How to Cover a Composition Book with Spoonflower Wallpaper

05 Aug 2013

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So, this project is like two of my past tutorials got together and had a baby. You may recall my ever-popular-for-reasons-I-could-never-fathom tutorial for covering a composition book with fabric. And just recently, I did a tutorial where I made some magnetic photo frames from Spoonflower wallpaper.

Well, that Spoonflower wallpaper is so lovely to work with, and I had some pieces left over that looked pretty together, so I thought it would be awesome as a cover material for a composition book. It took me all of ten minutes to make this project! Here's how...

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It's wholly possible that different brands of compo books are made in slightly different sizes, so please take any measurements you see here as a guide, and check 'em against your own book.

I'm using two Spoonflower swatches here, which measure 24" x 12" and cost just $5.00 each. For this composition book, I used a 12 x 13" piece of one swatch and 12 x 3" bit of the other, so you can get several compo book covers out a pair of swatches.

(I should also say, I'm using two Spoonflower designers' work here rather than designing my own: Tatami by Kalla, and Twinkie by Yardwork.)

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Since the Tatami had a bigger repeat, I wanted to make sure it sat in a logical place on my book cover. So I measured it against the cover, and drew a line where the bottom edge of the book would be. Then I cut along that line with a metal ruler and craft knife, so I could use the edge to line up against.

(You can skip this step if your wallpaper doesn't require it.)

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…Then, figure out what width you'll need in order to cover most of the front, leaving the spine alone for the moment. (For my book, 6 ½" was enough.) Cut two pieces that wide by 12" high.

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Now brush some water onto the back of the wallpaper pieces with a sponge brush. That frees up the glue embedded in the paper, which I think is 100% awesome.

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For my book, I lined the bottom edge I'd cut earlier up with the bottom edge of the book. You might not need to do this. You might want to line the long edges up instead. Press the moistened paper down onto the cover, adding a little extra water at the edges as needed so they're good and stuck.

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Lastly, trim away any excess wallpaper from all edges with a craft knife. Then repeat this process to stick the other piece of wallpaper to the back cover.

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Neat and pretty, right? Now let's add a contrasting spine.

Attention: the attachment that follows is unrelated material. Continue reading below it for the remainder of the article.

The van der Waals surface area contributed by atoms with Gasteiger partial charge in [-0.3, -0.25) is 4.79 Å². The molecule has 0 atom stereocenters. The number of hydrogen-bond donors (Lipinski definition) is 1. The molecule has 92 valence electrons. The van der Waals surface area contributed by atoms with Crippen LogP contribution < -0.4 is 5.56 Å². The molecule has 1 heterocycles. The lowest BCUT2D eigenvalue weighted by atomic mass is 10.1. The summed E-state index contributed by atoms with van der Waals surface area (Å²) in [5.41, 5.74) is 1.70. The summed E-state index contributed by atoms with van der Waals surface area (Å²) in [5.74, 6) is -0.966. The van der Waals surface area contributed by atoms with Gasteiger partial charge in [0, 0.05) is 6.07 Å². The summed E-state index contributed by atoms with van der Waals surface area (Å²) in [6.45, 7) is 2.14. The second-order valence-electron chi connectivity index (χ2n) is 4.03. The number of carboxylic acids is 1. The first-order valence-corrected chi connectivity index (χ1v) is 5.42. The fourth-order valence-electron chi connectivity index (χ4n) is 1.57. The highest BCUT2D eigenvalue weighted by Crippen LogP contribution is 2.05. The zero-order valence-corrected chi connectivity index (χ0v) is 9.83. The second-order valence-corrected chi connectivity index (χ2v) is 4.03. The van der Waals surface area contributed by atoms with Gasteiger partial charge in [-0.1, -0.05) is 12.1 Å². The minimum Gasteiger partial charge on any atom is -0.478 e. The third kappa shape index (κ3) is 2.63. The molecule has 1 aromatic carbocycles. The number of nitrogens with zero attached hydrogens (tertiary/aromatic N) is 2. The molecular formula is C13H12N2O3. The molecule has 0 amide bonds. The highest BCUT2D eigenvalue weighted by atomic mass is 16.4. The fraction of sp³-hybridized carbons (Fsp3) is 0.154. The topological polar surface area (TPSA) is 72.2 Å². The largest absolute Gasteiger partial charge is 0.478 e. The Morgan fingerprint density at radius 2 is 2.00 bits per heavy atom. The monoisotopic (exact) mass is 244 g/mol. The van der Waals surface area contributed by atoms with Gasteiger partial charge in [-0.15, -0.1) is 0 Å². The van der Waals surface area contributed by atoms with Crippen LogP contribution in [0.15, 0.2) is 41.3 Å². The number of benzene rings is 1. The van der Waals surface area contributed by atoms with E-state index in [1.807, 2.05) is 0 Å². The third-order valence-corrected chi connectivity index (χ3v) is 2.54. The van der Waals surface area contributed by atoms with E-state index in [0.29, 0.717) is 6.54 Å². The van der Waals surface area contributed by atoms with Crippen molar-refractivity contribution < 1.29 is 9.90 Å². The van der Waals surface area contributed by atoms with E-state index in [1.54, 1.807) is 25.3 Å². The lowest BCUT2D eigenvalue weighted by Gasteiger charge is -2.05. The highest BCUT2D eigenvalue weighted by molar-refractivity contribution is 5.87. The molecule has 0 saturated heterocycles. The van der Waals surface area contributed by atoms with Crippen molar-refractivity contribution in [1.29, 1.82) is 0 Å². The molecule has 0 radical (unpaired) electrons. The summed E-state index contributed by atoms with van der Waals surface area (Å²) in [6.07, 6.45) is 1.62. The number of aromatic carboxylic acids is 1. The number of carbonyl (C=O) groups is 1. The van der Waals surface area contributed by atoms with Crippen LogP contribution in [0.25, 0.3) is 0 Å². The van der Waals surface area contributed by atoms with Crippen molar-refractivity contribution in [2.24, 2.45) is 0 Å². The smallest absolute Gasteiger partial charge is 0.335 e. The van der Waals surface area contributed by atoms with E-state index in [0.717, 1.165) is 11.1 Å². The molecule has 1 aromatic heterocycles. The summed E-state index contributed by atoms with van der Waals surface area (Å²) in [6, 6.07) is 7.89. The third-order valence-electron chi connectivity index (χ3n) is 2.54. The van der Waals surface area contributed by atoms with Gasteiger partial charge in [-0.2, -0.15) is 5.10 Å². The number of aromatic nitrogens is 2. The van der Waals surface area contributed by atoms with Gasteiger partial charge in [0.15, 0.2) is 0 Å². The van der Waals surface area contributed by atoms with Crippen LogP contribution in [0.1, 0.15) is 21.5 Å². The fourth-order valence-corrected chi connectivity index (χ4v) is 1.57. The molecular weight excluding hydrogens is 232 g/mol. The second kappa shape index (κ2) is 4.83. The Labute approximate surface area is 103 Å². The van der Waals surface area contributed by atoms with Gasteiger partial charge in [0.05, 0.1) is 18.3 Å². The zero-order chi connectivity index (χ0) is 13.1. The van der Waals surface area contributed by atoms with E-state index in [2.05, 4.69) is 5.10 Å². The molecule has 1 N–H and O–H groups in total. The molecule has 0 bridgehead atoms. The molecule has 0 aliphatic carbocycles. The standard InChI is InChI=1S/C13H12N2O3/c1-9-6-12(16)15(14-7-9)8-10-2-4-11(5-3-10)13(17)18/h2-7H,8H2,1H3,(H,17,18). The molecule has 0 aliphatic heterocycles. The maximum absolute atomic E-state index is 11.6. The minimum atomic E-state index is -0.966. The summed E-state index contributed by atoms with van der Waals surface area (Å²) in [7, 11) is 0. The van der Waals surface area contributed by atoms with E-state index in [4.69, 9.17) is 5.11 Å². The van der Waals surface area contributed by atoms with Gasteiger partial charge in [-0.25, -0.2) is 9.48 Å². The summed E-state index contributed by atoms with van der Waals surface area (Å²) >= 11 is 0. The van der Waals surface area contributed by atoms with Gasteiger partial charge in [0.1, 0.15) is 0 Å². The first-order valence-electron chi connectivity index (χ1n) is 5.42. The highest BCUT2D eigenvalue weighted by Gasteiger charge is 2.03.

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Now, the Twinkie wallpaper has a very pronounced design, so I decided to use it as my cutting guide. I didn't really do any measuring to come up with a spine piece…

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…I just cut a 12" long strip that was roughly as wide as I needed, and wrapped it over the book. Then I cut away one row of the pattern at a time until I had a width I liked.

Brush water over the back of this wallpaper as before.

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If you moisten the spine piece generously, you'll have plenty of time to adjust it before it sticks completely. Try to line the wallpaper pattern up with the spine edge of the book as best you can.

Notice, there's some extra wallpaper at each end of the book – you'll trim that away in a moment.

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I couldn't resist adding a few hexagon embellishments to my book. I'm using a new hexie punch from Fiskars here, which they very kindly sent me to try for English paper piecing.

(Hoo, boy is it ever dandy for that!! Punch all the templates you need, out of any old paper you have lying around. Change your life, that will. Oh - but I digress, don't I?)

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The beauty of these is, all you have to do is moisten the backs and stick them on like stickers! You could cut any shape you wanted. Cool, right?

(I outlined my hexies with a fine-point permanent marker so they'd pop a little more.)

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Finally, place your compo book under something heavy for a half hour or so while the wallpaper paste dries. Then, trim away the excess wallpaper at the ends with a craft knife.

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…And you're done! The wallpaper is flexible and durable and takes beautifully to this application. Happy stylish note-taking!

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